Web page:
Dr. Joseph M. Kontra Winter 2014 - Vol. 9, No. 4
The Battle for Acceptance of HPV Vaccine

Joseph M. Kontra, M.D.
Lancaster General Health Physicians
Infectious Diseases


Human Papillomavirus (HPV) is the most common sexually transmitted disease on this planet, and is an oncogenic virus associated with a variety of potentially deadly cancers. And yet, though safe and highly effective vaccines for HPV have been developed over the past decade and have been recommended by many professional organizations, utilization of these potentially life-saving vaccines has been blunted by a storm of controversy. This paper summarizes the science behind the HPV vaccines, and outlines the nature of those controversies.


HPV is the most common sexually transmitted infection worldwide. The risk of acquisition begins to rise with the onset of sexual activity, and the prevalence of infection, at least in Western countries, peaks between 15 and 25 years of age. The CDC (Centers for Disease Control and Prevention) estimates that over 80% of sexually active women will be infected with HPV by the age of 50 years.1

The majority (70%) of HPV infections are transient and asymptomatic, with complete clearing of the virus within the first year of infection. Less commonly, infection with HPV can become chronic and persistent, and it is these infections that serve as a major vehicle of transmission. More importantly, the specific genotype of HPV that causes infection predicts its clinical manifestations.

Human Papillomavirus (HPV) is a non-enveloped double-stranded DNA virus that demonstrates a species and tissue tropism for human epithelial cells. The virus contains a circular genome with 8 major gene elements that encode two major structural proteins, L1 and L2. There are over 40 HPV genotypes that are capable of infecting epithelial cells in the anogenital tract in both males and females.

HPV6 and HPV11 together cause about 90% of all anogenital warts (condylomata acuminata), and are also associated with the less common syndrome of Recurrent Respiratory Papillomatosis. But the most dangerous consequence of chronic HPV infection is the association of the oncogenic HPV genotypes with cancerous and pre-cancerous lesions.

Cervical cancer is the third most common female cancer worldwide. HPV16 and 18 cause about 70% of these neoplasms, and are responsible for about half of precancerous lesions (cervical intraepithelial neoplasia grades 2 or 3). In addition, these same two genotypes account for 40% of vulvar and 70% of vaginal cancers.

HPV16 and 18 are also responsible for 70% of anal cancers, with other HPV genotypes accounting for an additional 18%. In addition, 40% of penile cancers are associated with HPV16 and HPV18. In HIV-positive men who have sex with men (MSM), rates of HPV-associated anal cancers are twice that of HIV-negative MSM.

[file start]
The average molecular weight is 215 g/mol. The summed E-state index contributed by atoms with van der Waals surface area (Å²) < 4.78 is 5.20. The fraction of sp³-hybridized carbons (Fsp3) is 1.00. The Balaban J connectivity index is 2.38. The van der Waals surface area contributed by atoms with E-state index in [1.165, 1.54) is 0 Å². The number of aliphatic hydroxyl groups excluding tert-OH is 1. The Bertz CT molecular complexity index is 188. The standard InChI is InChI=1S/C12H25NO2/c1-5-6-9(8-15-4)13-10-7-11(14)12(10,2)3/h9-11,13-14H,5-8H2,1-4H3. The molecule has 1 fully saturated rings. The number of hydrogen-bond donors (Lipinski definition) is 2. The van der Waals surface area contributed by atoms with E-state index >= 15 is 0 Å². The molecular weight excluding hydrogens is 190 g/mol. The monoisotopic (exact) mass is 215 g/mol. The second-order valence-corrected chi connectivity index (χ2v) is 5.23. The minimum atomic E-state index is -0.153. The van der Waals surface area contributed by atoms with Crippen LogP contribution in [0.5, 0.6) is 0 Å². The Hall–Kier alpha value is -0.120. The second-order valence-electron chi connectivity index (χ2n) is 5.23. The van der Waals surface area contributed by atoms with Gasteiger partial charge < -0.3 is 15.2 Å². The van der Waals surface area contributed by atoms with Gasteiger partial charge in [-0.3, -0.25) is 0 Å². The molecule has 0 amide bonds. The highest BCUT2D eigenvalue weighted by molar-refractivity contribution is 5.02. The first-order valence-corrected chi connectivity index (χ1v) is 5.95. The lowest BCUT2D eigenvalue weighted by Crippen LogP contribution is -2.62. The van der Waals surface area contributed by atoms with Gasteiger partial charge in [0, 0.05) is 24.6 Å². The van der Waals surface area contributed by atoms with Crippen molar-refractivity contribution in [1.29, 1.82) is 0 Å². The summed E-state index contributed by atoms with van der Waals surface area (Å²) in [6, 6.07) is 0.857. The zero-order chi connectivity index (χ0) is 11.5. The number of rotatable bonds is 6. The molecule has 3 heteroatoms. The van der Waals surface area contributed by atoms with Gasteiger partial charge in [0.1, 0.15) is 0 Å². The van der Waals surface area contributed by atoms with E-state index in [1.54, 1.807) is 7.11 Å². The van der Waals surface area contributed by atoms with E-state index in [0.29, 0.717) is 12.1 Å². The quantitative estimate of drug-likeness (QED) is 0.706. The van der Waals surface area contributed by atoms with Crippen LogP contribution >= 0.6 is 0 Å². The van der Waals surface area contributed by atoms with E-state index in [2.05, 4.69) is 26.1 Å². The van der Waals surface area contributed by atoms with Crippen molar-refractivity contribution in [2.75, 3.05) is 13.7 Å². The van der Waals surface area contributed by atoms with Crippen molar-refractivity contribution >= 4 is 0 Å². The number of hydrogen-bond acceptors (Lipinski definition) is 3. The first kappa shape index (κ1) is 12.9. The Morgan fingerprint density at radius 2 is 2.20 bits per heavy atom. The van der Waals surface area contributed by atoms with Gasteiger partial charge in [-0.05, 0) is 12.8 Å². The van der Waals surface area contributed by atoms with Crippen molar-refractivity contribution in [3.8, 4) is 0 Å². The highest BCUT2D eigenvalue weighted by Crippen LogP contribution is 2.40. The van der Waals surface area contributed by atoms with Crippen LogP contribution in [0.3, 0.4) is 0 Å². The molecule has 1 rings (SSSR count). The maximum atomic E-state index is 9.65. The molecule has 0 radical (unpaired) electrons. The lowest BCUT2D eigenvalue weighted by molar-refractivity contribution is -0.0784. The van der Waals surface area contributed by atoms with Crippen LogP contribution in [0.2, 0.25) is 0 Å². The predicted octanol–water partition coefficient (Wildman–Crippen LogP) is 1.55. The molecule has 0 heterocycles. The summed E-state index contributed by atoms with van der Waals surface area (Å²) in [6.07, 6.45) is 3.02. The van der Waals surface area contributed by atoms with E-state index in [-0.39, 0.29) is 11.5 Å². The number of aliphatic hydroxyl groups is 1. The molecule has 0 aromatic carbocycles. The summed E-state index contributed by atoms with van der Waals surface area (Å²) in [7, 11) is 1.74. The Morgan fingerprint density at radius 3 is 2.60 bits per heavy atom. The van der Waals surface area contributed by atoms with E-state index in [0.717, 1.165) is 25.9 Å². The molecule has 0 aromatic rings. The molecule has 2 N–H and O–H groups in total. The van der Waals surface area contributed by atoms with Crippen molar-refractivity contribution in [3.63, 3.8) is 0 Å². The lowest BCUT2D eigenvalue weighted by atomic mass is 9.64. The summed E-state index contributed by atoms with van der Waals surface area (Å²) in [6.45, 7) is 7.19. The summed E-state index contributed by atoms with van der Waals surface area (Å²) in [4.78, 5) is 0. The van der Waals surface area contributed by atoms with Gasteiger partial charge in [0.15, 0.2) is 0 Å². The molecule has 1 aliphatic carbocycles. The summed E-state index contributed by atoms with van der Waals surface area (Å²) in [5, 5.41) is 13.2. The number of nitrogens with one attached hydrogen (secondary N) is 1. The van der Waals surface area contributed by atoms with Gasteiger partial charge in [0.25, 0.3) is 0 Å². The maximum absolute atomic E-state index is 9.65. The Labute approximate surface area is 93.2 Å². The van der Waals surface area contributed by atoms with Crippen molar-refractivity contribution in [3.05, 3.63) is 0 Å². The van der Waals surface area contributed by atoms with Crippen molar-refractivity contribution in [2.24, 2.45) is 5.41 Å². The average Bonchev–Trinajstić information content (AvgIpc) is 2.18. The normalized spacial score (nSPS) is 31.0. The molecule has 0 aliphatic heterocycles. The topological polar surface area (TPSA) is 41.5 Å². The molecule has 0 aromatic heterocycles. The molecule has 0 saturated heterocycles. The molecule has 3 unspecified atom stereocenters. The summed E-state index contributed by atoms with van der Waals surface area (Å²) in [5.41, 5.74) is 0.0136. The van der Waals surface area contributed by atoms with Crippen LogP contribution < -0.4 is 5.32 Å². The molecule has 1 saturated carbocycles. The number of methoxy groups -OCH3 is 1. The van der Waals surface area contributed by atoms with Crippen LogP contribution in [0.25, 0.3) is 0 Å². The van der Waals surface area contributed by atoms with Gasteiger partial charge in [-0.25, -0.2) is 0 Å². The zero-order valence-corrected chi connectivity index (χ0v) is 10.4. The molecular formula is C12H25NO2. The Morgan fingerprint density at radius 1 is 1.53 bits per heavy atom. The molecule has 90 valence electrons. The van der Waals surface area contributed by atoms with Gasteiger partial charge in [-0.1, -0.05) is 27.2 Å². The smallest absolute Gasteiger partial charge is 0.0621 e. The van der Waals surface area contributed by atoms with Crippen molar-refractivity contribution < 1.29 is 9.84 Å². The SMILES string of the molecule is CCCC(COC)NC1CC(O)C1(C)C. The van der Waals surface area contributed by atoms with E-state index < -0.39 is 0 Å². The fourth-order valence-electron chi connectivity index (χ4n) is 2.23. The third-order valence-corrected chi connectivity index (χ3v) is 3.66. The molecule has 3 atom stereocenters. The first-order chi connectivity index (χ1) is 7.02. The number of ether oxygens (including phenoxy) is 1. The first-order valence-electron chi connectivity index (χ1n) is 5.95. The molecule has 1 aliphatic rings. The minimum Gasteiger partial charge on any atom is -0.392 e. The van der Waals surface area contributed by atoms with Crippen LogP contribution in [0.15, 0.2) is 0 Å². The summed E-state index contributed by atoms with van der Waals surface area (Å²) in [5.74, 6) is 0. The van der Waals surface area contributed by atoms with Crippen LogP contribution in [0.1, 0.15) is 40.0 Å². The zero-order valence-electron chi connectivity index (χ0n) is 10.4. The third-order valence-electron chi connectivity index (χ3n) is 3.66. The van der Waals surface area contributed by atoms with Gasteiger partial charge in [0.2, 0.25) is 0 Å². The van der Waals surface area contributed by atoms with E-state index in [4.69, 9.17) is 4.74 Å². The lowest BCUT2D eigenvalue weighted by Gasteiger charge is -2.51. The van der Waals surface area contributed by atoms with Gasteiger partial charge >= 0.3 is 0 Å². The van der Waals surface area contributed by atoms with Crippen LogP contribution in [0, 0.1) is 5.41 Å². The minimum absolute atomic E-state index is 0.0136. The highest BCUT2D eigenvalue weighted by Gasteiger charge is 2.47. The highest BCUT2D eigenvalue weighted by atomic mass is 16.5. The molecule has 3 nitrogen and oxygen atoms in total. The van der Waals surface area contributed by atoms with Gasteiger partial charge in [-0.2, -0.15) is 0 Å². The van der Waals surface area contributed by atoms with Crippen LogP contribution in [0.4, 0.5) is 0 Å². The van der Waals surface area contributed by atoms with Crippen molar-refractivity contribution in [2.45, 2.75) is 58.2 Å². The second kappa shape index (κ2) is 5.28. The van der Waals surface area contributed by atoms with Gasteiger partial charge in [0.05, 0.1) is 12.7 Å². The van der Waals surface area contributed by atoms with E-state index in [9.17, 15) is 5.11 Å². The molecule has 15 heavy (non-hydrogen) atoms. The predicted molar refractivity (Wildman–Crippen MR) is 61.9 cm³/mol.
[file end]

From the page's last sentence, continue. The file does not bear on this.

Oropharyngeal squamous cell carcinomas caused by HPV are on the rise in the United States; even while non-HPV associated cancers are declining. HPV plays a causative role in carcinomas of the tongue, tonsils, and larynx. HPV16 is the most commonly associated genotype, with HPV-18, 31, and 33 also playing an oncogenic role.


The L1 structural protein of HPV can self-assemble into virus-like particles (VLP’s) that do not contain viral genomic DNA and are non-infectious and non-carcinogenic. Since these VLP’s are highly immunogenic, they are the basis for two HPV vaccines that have proven to be safe and effective in clinical trials.

Since HPV vaccines are derived by genetic engineering of recombinant protein expression, they are not live-virus vaccines and are therefore safe for immune compromised patients, including HIV and transplant patients. (Immunogenicity and safety for these populations have been documented, although efficacy data have not yet been reported.)


The quadrivalent HPV 6/11/16/18 vaccine (Gardasil, Merk & Co) was tested in two large randomized clinical trials named FUTURE I2 and II.3 The results of the 3-year trial were dramatic. In HPV-naive women, the quadrivalent vaccine was 100% effective in preventing genital disease, and it was 100% effective in preventing cervical intraepithelial neoplasia (CIN) grades 1-3. For those women who were already infected with HPV, the vaccine did not alter the natural history of their pre-existing HPV infection. The FDA approved the vaccine in 2006 for use in females aged 9-26 years.

The vaccine is administered as a series of three injections at 0, 2, and 6 months. Except for minor discomfort at the injection site, the vaccine was very well tolerated.

Gardasil was also studied in males, and its efficacy for the prevention of genital warts was 90%.4 The incidence of Anal Intraepithelial Neoplasia (AIN) was reduced by 78%, and that of persistent HPV infection by 95%. The FDA approved the vaccine for males aged 9-26 in 2009.


In an immunogenicity study, the bivalent vaccine Cervarix (GlaxoSmithKline) achieved a 100% serocoversion rate for HPV 16/18 at 7 months after completing the vaccination series.5 In a subsequent large randomized clinical trial called PATRICIA, the clinical efficacy was 93% for prevention of CIN2-3 (cervical adenocarcinoma in situ) or cervical cancer. In addition, efficacy in preventing incidentally-detected 6-month and 12-month infections with HPV 16 or 18 was 94% and 91% respectively.6 Again, the vaccine was well tolerated, and the natural history of HPV genotypes already present prior to vaccination was not altered. The immunization schedule is slightly different for the bivalent vaccine, with doses recommended at zero, one month, and six months. The FDA approved Cervarix in 2009.